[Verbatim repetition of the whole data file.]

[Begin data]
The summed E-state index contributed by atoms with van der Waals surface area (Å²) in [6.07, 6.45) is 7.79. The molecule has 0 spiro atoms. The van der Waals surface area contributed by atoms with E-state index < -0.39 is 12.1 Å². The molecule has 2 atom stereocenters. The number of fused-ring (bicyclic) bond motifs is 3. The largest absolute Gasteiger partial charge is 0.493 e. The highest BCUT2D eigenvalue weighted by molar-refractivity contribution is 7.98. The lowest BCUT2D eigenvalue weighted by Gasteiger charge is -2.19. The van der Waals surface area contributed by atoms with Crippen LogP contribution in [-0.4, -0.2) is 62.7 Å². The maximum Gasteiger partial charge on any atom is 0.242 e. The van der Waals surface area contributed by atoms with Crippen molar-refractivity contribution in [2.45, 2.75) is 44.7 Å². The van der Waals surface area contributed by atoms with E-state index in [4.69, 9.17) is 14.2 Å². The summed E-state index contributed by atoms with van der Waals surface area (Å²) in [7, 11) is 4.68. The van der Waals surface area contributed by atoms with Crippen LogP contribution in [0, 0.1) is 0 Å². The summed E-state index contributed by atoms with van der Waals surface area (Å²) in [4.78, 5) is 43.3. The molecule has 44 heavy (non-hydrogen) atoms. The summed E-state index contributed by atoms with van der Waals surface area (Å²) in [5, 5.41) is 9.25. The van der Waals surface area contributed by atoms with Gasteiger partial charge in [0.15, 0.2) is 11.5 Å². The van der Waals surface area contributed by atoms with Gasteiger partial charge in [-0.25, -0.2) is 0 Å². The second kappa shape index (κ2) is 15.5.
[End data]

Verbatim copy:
The summed E-state index contributed by atoms with van der Waals surface area (Å²) in [6.07, 6.45) is 7.79. The molecule has 0 spiro atoms. The van der Waals surface area contributed by atoms with E-state index < -0.39 is 12.1 Å². The molecule has 2 atom stereocenters. The number of fused-ring (bicyclic) bond motifs is 3. The largest absolute Gasteiger partial charge is 0.493 e. The highest BCUT2D eigenvalue weighted by molar-refractivity contribution is 7.98. The lowest BCUT2D eigenvalue weighted by Gasteiger charge is -2.19. The van der Waals surface area contributed by atoms with Crippen LogP contribution in [-0.4, -0.2) is 62.7 Å². The maximum Gasteiger partial charge on any atom is 0.242 e. The van der Waals surface area contributed by atoms with Crippen molar-refractivity contribution in [2.45, 2.75) is 44.7 Å². The van der Waals surface area contributed by atoms with E-state index in [4.69, 9.17) is 14.2 Å². The summed E-state index contributed by atoms with van der Waals surface area (Å²) in [7, 11) is 4.68. The van der Waals surface area contributed by atoms with Crippen LogP contribution in [0, 0.1) is 0 Å². The summed E-state index contributed by atoms with van der Waals surface area (Å²) in [4.78, 5) is 43.3. The molecule has 44 heavy (non-hydrogen) atoms. The summed E-state index contributed by atoms with van der Waals surface area (Å²) in [5, 5.41) is 9.25. The van der Waals surface area contributed by atoms with Gasteiger partial charge in [0.15, 0.2) is 11.5 Å². The van der Waals surface area contributed by atoms with Gasteiger partial charge in [-0.25, -0.2) is 0 Å². The second kappa shape index (κ2) is 15.5.